Speculation is still rife on the nature of Apple’s upcoming iWatch device, the latest of which was speculation of a $1000 price tag or a positioning against Rolex. If it is, I may need quite a bit of advance warning before Jane sends me to collect hers (if indeed Apple release such a device).
Probably the best overview of the watch industry i’ve heard was a Cubed Podcast featuring Bill Geiser, the CEO of MetaWatch, but who previously did work for Fossil and before that for Sony on their email capable watch ranges. If you have a spare hour in a car or train journey, it’s well worth the listen; it’s Episode 11 of the Cubed Podcast, downloadable from iTunes or listen here.
One of the statistics Bill cites is that the watch market is worth circa $1.2Billion per annum, with 85% of this revenue attributable to watches costing more than $500. He is also at pains to point out that they are a very visible fashion accessory, have many variations and focus on doing just one thing well – which is telling the time. A lot of forays into putting more intelligence into them in the past have failed to make a large impact.
Since the time of that Podcast, Pebble have come out with the second iteration of their popular watch (known as the “Pebble Steel“, Samsung have sprung out two attempts at their Samsung Gear, and Motorola (who are in the middle of transitioning ownership from Google to Lenovo) have “pre-announced” their Moto-360 concept device.
The Motorola concept looks impressive (the core competence of high technology companies is normally far removed from consumer-attractive fashionable design). A few samples are as follows (you’ll need to click on these images to blow them up to full size in order to see them animate properly – or alternatively, see all the related demos at https://moto360.motorola.com/):
The only gotcha is that space constraints usually kill the size of battery you can install in these devices, and the power required to drive the display and supporting electronics – while doing any of these applications – will empty their capacity in minutes. The acceptable norm would be at least a working day. As someone whos found their phone running out of power while trying to navigate myself around unfamiliar streets in Central and West London, this is something of a show stopper. And these Moto 360 concepts appear to be destined for science fiction only, as modern day physics will stop these becoming a reality – yet.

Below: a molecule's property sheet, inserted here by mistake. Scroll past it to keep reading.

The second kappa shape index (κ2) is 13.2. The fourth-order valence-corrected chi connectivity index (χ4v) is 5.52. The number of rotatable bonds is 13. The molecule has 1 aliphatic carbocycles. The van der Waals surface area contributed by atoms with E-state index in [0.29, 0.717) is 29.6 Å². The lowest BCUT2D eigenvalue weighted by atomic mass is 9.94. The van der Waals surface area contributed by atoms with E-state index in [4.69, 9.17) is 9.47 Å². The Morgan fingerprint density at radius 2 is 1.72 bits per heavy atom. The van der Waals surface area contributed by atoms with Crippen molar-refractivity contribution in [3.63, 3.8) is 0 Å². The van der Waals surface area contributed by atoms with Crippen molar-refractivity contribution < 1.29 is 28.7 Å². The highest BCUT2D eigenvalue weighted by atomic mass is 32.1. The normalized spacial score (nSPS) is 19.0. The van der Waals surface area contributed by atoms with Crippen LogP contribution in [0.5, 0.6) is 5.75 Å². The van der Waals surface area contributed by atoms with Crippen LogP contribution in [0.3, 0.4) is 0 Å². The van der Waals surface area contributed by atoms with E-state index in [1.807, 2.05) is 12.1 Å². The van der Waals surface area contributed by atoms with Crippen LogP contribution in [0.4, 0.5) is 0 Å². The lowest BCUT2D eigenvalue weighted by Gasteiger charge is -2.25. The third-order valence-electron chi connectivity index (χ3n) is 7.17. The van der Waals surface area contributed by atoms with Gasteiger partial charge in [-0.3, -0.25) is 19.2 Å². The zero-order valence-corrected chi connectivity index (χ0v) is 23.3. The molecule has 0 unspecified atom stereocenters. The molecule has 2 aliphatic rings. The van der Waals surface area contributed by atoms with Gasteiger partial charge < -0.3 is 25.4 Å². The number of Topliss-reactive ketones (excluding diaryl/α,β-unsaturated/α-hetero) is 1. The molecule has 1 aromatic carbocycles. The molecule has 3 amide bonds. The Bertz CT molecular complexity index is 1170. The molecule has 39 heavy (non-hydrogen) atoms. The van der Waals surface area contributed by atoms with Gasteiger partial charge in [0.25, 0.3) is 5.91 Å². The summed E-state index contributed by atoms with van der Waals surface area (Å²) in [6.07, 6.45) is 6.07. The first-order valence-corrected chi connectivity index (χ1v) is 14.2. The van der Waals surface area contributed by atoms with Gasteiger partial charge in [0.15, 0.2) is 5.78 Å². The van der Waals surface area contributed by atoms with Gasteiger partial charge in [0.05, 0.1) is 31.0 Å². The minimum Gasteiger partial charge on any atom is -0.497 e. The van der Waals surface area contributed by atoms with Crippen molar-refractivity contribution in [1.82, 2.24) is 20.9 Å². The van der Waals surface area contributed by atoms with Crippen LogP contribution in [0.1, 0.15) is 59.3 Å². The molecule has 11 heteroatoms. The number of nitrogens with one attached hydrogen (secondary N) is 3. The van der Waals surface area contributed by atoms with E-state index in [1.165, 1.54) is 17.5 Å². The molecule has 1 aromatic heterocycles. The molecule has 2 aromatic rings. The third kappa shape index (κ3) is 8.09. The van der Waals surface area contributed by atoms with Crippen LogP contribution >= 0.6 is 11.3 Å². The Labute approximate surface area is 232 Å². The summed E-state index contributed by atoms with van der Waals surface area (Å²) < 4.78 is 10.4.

So, at face value, we may need new display technologies, and/or new batteries, and/or moving as much as possible away from the wrist and into powered packaging elsewhere on a person. I’m not sure if you can cast the display (like a TV using Google Chromecast, or using Apple Airplay) over low power Bluetooth, or if there are other charging mechanisms that could feed a decent display using the movement of the user, or daylight.
It’ll be interesting to see what Apple come to market with, but we may all have it wrong and find their device is a set of health sensors coupled with a simple notifications system.
While technologists may think a watch spewing the already compelling “Google Now” type notifications would be impressive, many should be reminded that looking at your watch in a meeting is often a social no-no. It’s a sign that the person doing so is disinterested in the subject of conversation and is keen to move on.
Likewise for the current generation of Google Glass, the devices look dorky and social norms around the presence of sound/picture/video recording have yet to be widely established. Sticking the glasses on top of your head is the one norm if you’re using public conveniences, but usage isn’t wide enough outside San Francisco and various tech conferences yet. And the screen real estate still too small to carry much data.
My Nexus 5 handset has one colour LED on the front that blinks White if i’ve received an email, Blue for a Facebook update, Yellow for a Snapchat and Green for an SMS. Even a service like IFTTT (“If this then that”) sitting in front of a notifications system could give a richer experience to help prioritise what is allowed to interrupt me, or what notifications get stored for review later.
Personally, i’d prefer an intelligent hearing aid type device that could slip the “psst…” into my ear at appropriate times. That would me much more useful to me in meetings and while on the move.
In the interim, the coming wave of intelligent, mobile connected electronics have yet to get evenly distributed across a very, very wide range of fashion accessories of all kinds. From the sound of Google’s work, it sounds like they are aiming at a large number of fashion OEMs – folks primarily fashion providers but who can embed licensed electronics that talk to the hub that is an Internet connected smartphone. I wouldn’t be surprised if Apple’s approach will be similar, but allowing such devices to hook into Apple provided app platforms than sit on an iPhone (such as the widely expected HealthBook).
We’ll hopefully have all the answers – and the emergent ecosystems running at full clip – this side of Christmas 2014. Or at last have a good steer following Apple’s WWDC (Worldwide Developers Conference) and Google I/O (the Google equivalent) before mid-year, when developers should be let loose getting their software ready for these new (or at least, class of these new) devices.